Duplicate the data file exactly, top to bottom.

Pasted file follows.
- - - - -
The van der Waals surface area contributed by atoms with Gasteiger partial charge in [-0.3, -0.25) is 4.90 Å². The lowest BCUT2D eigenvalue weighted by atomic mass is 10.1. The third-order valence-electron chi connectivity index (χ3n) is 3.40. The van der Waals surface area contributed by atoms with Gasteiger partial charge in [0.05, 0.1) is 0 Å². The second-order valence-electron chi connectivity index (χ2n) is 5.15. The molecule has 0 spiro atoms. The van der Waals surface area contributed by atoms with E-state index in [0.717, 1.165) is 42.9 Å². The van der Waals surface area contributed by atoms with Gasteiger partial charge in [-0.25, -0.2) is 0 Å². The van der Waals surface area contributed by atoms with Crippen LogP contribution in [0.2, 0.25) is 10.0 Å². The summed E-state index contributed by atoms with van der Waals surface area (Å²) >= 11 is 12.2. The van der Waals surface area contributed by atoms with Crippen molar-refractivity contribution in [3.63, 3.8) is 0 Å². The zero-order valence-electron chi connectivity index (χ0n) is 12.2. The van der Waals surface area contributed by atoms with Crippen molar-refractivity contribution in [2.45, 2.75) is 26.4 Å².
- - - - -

The van der Waals surface area contributed by atoms with Gasteiger partial charge in [-0.3, -0.25) is 4.90 Å². The lowest BCUT2D eigenvalue weighted by atomic mass is 10.1. The third-order valence-electron chi connectivity index (χ3n) is 3.40. The van der Waals surface area contributed by atoms with Gasteiger partial charge in [0.05, 0.1) is 0 Å². The second-order valence-electron chi connectivity index (χ2n) is 5.15. The molecule has 0 spiro atoms. The van der Waals surface area contributed by atoms with E-state index in [0.717, 1.165) is 42.9 Å². The van der Waals surface area contributed by atoms with Gasteiger partial charge in [-0.25, -0.2) is 0 Å². The van der Waals surface area contributed by atoms with Crippen LogP contribution in [0.2, 0.25) is 10.0 Å². The summed E-state index contributed by atoms with van der Waals surface area (Å²) >= 11 is 12.2. The van der Waals surface area contributed by atoms with Crippen molar-refractivity contribution in [3.63, 3.8) is 0 Å². The zero-order valence-electron chi connectivity index (χ0n) is 12.2. The van der Waals surface area contributed by atoms with Crippen molar-refractivity contribution in [2.45, 2.75) is 26.4 Å².